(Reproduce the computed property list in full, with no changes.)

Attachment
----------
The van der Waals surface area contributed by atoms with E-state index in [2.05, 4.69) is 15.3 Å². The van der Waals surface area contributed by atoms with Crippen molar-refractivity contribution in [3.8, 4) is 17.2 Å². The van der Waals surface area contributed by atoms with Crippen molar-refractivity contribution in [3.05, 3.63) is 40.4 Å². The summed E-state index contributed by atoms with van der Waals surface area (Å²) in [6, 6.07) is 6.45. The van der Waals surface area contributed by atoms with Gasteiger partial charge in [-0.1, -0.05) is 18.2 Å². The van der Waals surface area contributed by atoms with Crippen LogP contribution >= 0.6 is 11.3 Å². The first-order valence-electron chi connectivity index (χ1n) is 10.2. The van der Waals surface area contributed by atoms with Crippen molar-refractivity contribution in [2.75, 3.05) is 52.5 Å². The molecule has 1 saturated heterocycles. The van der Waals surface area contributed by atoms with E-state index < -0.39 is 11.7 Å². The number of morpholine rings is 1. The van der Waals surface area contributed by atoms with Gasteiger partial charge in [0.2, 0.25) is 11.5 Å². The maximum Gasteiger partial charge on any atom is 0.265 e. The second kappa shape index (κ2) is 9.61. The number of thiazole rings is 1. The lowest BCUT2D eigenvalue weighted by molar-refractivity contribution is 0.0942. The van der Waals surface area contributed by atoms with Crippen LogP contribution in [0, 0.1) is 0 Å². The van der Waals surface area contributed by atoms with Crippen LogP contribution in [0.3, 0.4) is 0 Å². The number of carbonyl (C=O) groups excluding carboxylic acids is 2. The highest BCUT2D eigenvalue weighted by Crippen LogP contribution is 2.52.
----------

The van der Waals surface area contributed by atoms with E-state index in [2.05, 4.69) is 15.3 Å². The van der Waals surface area contributed by atoms with Crippen molar-refractivity contribution in [3.8, 4) is 17.2 Å². The van der Waals surface area contributed by atoms with Crippen molar-refractivity contribution in [3.05, 3.63) is 40.4 Å². The summed E-state index contributed by atoms with van der Waals surface area (Å²) in [6, 6.07) is 6.45. The van der Waals surface area contributed by atoms with Gasteiger partial charge in [-0.1, -0.05) is 18.2 Å². The van der Waals surface area contributed by atoms with Crippen LogP contribution >= 0.6 is 11.3 Å². The first-order valence-electron chi connectivity index (χ1n) is 10.2. The van der Waals surface area contributed by atoms with Crippen molar-refractivity contribution in [2.75, 3.05) is 52.5 Å². The molecule has 1 saturated heterocycles. The van der Waals surface area contributed by atoms with E-state index < -0.39 is 11.7 Å². The number of morpholine rings is 1. The van der Waals surface area contributed by atoms with Gasteiger partial charge in [0.2, 0.25) is 11.5 Å². The maximum Gasteiger partial charge on any atom is 0.265 e. The second kappa shape index (κ2) is 9.61. The number of thiazole rings is 1. The lowest BCUT2D eigenvalue weighted by molar-refractivity contribution is 0.0942. The van der Waals surface area contributed by atoms with Crippen LogP contribution in [0, 0.1) is 0 Å². The van der Waals surface area contributed by atoms with Crippen LogP contribution in [0.3, 0.4) is 0 Å². The number of carbonyl (C=O) groups excluding carboxylic acids is 2. The highest BCUT2D eigenvalue weighted by Crippen LogP contribution is 2.52.